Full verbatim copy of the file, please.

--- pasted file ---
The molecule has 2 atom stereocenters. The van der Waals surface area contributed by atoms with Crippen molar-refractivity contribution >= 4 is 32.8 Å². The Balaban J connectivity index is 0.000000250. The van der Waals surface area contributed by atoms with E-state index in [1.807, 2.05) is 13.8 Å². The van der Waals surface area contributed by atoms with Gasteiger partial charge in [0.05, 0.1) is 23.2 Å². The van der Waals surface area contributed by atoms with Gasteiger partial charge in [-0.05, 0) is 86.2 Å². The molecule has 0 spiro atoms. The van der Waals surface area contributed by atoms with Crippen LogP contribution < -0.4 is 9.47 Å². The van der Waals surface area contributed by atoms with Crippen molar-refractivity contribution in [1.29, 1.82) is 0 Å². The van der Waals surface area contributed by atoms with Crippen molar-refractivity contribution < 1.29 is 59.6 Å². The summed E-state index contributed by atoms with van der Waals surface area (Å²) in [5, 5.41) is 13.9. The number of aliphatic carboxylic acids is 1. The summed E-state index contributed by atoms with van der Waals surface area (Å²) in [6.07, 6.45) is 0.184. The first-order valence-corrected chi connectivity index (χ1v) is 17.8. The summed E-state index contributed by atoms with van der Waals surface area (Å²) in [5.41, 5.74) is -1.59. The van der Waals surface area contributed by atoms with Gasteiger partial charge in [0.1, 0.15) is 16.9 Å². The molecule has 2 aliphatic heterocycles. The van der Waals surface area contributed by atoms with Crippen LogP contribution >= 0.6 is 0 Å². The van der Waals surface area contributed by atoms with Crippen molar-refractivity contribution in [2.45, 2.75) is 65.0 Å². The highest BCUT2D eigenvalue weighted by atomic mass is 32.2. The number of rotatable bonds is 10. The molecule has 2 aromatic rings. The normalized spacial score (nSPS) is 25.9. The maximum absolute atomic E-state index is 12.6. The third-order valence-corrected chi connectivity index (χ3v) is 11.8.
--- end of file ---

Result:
The molecule has 2 atom stereocenters. The van der Waals surface area contributed by atoms with Crippen molar-refractivity contribution >= 4 is 32.8 Å². The Balaban J connectivity index is 0.000000250. The van der Waals surface area contributed by atoms with E-state index in [1.807, 2.05) is 13.8 Å². The van der Waals surface area contributed by atoms with Gasteiger partial charge in [0.05, 0.1) is 23.2 Å². The van der Waals surface area contributed by atoms with Gasteiger partial charge in [-0.05, 0) is 86.2 Å². The molecule has 0 spiro atoms. The van der Waals surface area contributed by atoms with Crippen LogP contribution < -0.4 is 9.47 Å². The van der Waals surface area contributed by atoms with Crippen molar-refractivity contribution in [1.29, 1.82) is 0 Å². The van der Waals surface area contributed by atoms with Crippen molar-refractivity contribution < 1.29 is 59.6 Å². The summed E-state index contributed by atoms with van der Waals surface area (Å²) in [5, 5.41) is 13.9. The number of aliphatic carboxylic acids is 1. The summed E-state index contributed by atoms with van der Waals surface area (Å²) in [6.07, 6.45) is 0.184. The first-order valence-corrected chi connectivity index (χ1v) is 17.8. The summed E-state index contributed by atoms with van der Waals surface area (Å²) in [5.41, 5.74) is -1.59. The van der Waals surface area contributed by atoms with Gasteiger partial charge in [0.1, 0.15) is 16.9 Å². The molecule has 2 aliphatic heterocycles. The van der Waals surface area contributed by atoms with Crippen LogP contribution >= 0.6 is 0 Å². The van der Waals surface area contributed by atoms with Crippen molar-refractivity contribution in [2.45, 2.75) is 65.0 Å². The highest BCUT2D eigenvalue weighted by atomic mass is 32.2. The number of rotatable bonds is 10. The molecule has 2 aromatic rings. The normalized spacial score (nSPS) is 25.9. The maximum absolute atomic E-state index is 12.6. The third-order valence-corrected chi connectivity index (χ3v) is 11.8.